This statement goes beyond how I will be treated as a candidate and shows me how their culture is built and how I can participate. It makes me think I won’t be the only Person of Color or queer person to arrive on the scene.
Right. So, as you’ll soon learn, we got that wrong. And, again, this is why we do research. No matter how much experience is behind it, our ‘gut’ only gets us so far.
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3 attributes + questions
After we had the diversity statements, we needed to decide on what attributes to measure. Our study ended up focusing on three attributes: Belonging, Inclusion, and Process Fairness.
Belonging was how comfortable participants would feel working at the company (e.g., “I could fit in well with this company”). Inclusion was how inclusive participants perceived the company to be (e.g., “I think the company is welcoming for People of Color”). Process Fairness was how fair the process seemed (e.g., “How fair do you think the company is in its recruiting processes?).
Note: These questions didn’t just come out and say what it is we were measuring. That’s because we don’t really want participants to understand what we’re after. There is a well-known phenomenon in social psychology called “participant bias” or “response bias” where participants may guess what the researcher is after and alter their answers, or unconsciously change their answers. As you can imagine, this can have a huge impact on research findings.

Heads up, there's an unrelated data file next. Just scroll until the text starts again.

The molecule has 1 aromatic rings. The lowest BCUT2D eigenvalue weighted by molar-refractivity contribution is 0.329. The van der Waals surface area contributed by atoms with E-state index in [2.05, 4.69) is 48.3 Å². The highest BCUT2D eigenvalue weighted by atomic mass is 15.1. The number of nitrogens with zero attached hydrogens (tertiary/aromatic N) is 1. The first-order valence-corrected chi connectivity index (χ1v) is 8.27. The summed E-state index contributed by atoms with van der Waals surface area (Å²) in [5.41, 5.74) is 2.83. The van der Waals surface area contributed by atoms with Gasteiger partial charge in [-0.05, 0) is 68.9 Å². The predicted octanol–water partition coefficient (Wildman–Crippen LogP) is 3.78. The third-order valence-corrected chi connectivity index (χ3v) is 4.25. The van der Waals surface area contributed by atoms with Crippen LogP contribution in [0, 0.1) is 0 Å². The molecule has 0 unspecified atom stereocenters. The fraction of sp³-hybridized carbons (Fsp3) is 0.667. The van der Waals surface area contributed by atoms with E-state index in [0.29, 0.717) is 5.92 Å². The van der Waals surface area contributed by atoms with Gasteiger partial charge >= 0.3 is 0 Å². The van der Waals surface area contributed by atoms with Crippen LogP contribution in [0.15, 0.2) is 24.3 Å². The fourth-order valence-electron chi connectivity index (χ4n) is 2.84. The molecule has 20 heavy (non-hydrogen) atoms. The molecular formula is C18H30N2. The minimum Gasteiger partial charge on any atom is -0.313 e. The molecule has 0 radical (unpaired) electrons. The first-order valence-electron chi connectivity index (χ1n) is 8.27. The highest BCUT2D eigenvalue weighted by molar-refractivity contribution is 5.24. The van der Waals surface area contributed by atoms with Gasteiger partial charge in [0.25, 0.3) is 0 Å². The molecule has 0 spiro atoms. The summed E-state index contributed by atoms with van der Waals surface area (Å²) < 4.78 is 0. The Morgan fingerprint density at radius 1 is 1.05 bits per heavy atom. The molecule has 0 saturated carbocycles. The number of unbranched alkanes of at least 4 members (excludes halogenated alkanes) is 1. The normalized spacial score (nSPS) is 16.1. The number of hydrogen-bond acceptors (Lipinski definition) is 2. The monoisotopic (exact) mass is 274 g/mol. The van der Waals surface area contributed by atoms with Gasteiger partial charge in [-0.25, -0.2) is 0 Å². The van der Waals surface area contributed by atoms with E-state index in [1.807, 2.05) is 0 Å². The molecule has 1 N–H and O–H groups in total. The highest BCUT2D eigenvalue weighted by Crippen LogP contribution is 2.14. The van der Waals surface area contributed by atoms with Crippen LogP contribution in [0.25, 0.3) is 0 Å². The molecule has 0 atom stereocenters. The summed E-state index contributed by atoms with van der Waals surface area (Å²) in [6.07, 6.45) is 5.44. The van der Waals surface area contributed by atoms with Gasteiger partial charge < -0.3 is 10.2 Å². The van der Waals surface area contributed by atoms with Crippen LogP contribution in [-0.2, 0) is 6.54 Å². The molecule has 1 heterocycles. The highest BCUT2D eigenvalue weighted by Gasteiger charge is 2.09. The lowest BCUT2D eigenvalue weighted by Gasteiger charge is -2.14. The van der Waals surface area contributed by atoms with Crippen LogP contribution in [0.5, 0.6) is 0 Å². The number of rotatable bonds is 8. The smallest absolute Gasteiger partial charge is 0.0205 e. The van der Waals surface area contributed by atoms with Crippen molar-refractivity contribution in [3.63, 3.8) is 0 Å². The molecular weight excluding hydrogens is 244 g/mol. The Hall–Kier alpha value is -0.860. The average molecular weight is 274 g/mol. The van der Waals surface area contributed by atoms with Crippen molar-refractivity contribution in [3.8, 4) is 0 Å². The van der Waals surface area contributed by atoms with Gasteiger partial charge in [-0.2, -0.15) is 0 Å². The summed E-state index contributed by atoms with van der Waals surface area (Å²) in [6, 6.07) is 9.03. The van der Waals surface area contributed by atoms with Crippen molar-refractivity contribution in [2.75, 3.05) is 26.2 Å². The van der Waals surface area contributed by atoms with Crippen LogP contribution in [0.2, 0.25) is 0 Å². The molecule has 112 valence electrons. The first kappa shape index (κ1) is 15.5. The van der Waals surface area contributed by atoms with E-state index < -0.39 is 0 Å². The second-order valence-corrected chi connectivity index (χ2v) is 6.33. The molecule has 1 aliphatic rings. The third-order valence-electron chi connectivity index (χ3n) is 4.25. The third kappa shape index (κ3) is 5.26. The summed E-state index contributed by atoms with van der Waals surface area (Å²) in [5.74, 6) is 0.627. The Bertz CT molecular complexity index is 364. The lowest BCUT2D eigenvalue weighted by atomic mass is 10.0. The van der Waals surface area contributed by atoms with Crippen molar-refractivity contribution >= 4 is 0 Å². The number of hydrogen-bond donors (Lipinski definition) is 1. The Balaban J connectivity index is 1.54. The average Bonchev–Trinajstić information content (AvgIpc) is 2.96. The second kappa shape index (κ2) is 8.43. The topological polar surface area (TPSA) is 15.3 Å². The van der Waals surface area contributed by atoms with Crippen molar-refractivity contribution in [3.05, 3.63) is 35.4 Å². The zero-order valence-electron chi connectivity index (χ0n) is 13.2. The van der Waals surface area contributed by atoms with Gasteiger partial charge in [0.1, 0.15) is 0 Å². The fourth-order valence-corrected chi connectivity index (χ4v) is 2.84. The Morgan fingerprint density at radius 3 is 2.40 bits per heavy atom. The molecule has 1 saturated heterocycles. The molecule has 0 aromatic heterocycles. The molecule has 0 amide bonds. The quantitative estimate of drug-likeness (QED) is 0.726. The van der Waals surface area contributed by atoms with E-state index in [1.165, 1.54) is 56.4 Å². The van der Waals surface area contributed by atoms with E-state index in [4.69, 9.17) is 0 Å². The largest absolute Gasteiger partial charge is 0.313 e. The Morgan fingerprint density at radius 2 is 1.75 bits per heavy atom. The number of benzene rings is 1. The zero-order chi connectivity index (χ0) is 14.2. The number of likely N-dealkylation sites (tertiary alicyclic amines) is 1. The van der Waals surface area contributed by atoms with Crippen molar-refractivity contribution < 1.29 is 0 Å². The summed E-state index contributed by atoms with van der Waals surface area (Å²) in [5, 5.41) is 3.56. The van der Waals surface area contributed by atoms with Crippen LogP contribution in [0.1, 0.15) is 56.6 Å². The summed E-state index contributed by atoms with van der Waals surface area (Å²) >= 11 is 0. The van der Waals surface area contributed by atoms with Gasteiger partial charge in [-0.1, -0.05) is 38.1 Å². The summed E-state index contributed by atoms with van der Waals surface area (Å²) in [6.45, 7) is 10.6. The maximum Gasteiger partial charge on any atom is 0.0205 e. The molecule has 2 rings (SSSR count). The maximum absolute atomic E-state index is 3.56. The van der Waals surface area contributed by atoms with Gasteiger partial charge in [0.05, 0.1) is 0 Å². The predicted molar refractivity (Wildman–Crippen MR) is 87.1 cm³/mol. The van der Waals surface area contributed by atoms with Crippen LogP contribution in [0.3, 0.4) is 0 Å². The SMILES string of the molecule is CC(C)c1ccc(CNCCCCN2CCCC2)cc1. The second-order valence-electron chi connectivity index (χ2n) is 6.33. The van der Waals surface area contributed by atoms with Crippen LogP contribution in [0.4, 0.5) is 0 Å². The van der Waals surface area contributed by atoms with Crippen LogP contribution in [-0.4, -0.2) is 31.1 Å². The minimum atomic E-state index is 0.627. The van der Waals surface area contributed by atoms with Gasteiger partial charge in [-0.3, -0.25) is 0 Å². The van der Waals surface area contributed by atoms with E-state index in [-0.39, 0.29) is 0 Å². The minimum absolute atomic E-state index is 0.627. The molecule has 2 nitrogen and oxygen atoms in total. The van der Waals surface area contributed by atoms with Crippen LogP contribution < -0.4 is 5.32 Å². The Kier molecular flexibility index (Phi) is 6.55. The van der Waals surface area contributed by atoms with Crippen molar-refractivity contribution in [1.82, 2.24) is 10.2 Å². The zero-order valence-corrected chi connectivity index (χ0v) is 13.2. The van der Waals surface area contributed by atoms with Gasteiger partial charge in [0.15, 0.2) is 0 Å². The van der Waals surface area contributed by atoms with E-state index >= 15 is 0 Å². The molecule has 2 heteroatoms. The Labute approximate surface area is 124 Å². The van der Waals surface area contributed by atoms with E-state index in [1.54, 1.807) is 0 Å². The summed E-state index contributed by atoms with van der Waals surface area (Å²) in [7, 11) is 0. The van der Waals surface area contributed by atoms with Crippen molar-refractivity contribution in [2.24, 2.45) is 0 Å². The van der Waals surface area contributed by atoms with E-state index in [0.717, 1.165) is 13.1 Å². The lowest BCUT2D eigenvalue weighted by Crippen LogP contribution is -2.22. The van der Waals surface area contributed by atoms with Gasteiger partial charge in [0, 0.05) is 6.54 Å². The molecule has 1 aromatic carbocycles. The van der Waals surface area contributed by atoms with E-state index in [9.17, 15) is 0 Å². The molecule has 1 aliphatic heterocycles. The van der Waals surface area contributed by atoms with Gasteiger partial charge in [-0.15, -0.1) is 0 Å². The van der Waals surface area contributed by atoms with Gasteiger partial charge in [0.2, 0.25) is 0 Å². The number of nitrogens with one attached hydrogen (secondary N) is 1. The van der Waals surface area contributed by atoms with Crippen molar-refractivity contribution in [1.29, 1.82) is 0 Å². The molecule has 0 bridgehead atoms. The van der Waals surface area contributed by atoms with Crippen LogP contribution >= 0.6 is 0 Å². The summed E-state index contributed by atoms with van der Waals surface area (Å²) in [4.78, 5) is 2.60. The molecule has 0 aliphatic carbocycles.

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Translating questions into metrics
A note on consistency. Any study has to be reliable to provide usable data. (Reliability is how consistent the study is at measuring what it’s supposed to measure.) For our questions to translate into usable metrics, we needed to ensure that every question within a group measured the same concept. (In other words, every question in the Inclusiveness group had to measure perceptions of inclusiveness.)
We calculated the reliability of our questions in capturing an idea using Cronbach’s alpha, a calculation used commonly in behavioral research. Calculating alpha yields a numerical range from 0 (no agreement among the elements of the group) to 1 (total agreement). For behavioral studies like this, the alpha value should be a minimum of 0.7. In our study, the alpha values of our groupings ranged from 0.81 to 0.91. (Note: Process Fairness only had one question.)
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Conducting the study
This part was pretty straightforward. Using an online crowdsourcing platform, we enlisted approximately 1,200 participants from a wide spectrum of intersectionalities. (We asked about age, gender, LGBTQ status, race/ethnicity, proficiency in English, and whether the participant had earned a Bachelor’s degree.)
Everyone was over 18 years old and gave us informed consent to participate in the study. We split the group up randomly, which resulted in around 200 people assigned to each of the job descriptions.
Each participant’s job description had either no diversity and inclusion statement at all or one of the five statements above. (We know that many companies require EOE statements. But when we do controlled experiments, it’s important to compare to a control. This enables us to compare all of the conditions to a baseline and better understand the impact of the variables.)
Participants saw only one job description each. We asked them to look at the job description, answer our questions, and provide comments if they chose. Once we had all of our responses, we analyzed the data set using a statistical threshold that accounts for our multiple questions.